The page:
A good morning for Elton and his Aussie acolytes
elton john v pnau
Good Morning to the Night
It's been four years since Empire of the Sun's remarkably assured electro-pop debut, and the good news is a new album is in the pipeline.
In the meantime, one-half of that band, Nick Littlemore, has been busy with his original dance-pop outfit Pnau.
The Aussies first came to many people's attention in this part of the world some years ago when Elton John declared their debut album to be the best thing he had heard in 10 years.
Since then, the former Reg Dwight has collaborated with Pnau on a follow-up album which was released last year, and, here, they return the favour by taking eight of his songs from his early 1970s heyday and giving them a thoroughly contemporary makeover.
On the whole, the union between Elton's assiduously crafted originals and Pnau's slick brand of sunny electronica works a treat, especially when Littlemore and his partner Peter Mayes fuse samples of several songs into the same composition.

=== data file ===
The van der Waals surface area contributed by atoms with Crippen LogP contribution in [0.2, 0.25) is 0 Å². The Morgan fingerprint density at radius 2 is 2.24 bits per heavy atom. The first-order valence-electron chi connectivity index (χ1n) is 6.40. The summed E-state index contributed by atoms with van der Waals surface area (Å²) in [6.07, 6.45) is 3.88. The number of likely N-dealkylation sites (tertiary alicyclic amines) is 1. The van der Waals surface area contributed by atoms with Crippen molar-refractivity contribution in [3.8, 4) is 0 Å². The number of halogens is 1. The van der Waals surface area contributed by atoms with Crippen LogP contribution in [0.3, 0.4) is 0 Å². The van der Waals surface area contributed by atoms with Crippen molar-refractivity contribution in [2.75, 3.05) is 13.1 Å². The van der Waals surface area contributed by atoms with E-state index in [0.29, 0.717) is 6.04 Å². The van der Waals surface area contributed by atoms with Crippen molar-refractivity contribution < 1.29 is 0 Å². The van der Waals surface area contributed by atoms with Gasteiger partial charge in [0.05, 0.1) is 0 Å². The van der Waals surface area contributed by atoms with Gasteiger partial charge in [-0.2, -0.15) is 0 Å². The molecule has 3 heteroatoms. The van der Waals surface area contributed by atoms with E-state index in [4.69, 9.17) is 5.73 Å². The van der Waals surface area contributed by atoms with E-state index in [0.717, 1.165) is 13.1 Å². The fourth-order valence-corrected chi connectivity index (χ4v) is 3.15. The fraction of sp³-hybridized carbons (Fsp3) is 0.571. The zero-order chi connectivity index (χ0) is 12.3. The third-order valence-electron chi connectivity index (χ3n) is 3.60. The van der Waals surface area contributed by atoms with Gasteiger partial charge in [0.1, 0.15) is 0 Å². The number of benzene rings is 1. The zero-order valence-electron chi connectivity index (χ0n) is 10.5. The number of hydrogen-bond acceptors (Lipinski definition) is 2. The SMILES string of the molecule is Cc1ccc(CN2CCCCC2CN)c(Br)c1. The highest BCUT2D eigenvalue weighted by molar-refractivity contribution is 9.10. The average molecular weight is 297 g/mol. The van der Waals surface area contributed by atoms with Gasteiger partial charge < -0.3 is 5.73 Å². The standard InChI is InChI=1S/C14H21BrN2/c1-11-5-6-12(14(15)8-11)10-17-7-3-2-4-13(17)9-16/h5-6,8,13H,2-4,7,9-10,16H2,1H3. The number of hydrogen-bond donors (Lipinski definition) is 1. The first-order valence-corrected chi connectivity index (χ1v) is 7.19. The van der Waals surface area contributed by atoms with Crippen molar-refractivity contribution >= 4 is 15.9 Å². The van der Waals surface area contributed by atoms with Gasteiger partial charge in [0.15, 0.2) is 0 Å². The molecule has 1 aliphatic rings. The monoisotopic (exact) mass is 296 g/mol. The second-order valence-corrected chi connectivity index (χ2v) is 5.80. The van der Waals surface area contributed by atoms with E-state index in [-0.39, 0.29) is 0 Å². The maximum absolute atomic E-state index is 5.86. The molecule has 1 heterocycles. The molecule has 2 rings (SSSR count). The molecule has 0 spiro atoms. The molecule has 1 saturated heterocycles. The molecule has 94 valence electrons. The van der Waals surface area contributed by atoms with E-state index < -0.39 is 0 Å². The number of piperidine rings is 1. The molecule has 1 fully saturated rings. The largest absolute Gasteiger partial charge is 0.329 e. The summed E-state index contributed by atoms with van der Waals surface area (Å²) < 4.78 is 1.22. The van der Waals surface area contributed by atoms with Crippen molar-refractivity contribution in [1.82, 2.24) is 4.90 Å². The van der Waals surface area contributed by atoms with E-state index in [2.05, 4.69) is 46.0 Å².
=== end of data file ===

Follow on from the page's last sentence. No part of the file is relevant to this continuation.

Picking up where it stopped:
Telegraph to the Afterlife is especially affecting; a late-hours meditation replete with a suitably sparse production, it melds two Elton John compositions, Harmony and Love Song, in quietly spectacular fashion.
Littlemore and Mayes remain hugely respectful of their muse throughout the album with the sumptuous title track betraying the project's labour of love status.
That said, the pair can be a little too reverential, because in the moments when they truly push the boat out -- like they do on Karmatron -- they display an inventiveness that's quite something.
It's a pity, too, that the album features just eight tracks.
It's not like the duo had a shortage of material to work with; at the peak of his creativity, Elton John was releasing three albums a year. Beat that.
KEY TRACKS Telegraph to the Afterlife; Karmatron
Day & Night